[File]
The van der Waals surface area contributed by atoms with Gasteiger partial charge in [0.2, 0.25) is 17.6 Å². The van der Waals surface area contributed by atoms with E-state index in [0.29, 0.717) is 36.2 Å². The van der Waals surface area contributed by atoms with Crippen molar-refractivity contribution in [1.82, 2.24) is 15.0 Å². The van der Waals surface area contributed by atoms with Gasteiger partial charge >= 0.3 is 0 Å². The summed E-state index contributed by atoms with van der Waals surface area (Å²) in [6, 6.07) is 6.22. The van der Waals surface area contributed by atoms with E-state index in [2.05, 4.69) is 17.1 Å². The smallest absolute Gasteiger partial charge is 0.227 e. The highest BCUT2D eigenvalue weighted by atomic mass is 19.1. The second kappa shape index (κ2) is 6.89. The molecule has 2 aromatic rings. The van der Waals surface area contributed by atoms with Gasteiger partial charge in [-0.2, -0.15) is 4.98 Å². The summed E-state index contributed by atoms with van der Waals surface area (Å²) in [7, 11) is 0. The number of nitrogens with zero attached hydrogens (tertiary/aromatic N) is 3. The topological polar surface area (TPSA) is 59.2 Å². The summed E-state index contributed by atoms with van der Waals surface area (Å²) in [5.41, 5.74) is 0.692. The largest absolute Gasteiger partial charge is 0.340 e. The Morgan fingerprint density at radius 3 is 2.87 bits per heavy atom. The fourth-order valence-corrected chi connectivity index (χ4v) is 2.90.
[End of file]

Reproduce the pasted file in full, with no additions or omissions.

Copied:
The van der Waals surface area contributed by atoms with Gasteiger partial charge in [0.2, 0.25) is 17.6 Å². The van der Waals surface area contributed by atoms with E-state index in [0.29, 0.717) is 36.2 Å². The van der Waals surface area contributed by atoms with Crippen molar-refractivity contribution in [1.82, 2.24) is 15.0 Å². The van der Waals surface area contributed by atoms with Gasteiger partial charge >= 0.3 is 0 Å². The summed E-state index contributed by atoms with van der Waals surface area (Å²) in [6, 6.07) is 6.22. The van der Waals surface area contributed by atoms with E-state index in [2.05, 4.69) is 17.1 Å². The smallest absolute Gasteiger partial charge is 0.227 e. The highest BCUT2D eigenvalue weighted by atomic mass is 19.1. The second kappa shape index (κ2) is 6.89. The molecule has 2 aromatic rings. The van der Waals surface area contributed by atoms with Gasteiger partial charge in [-0.2, -0.15) is 4.98 Å². The summed E-state index contributed by atoms with van der Waals surface area (Å²) in [7, 11) is 0. The number of nitrogens with zero attached hydrogens (tertiary/aromatic N) is 3. The topological polar surface area (TPSA) is 59.2 Å². The summed E-state index contributed by atoms with van der Waals surface area (Å²) in [5.41, 5.74) is 0.692. The largest absolute Gasteiger partial charge is 0.340 e. The Morgan fingerprint density at radius 3 is 2.87 bits per heavy atom. The fourth-order valence-corrected chi connectivity index (χ4v) is 2.90.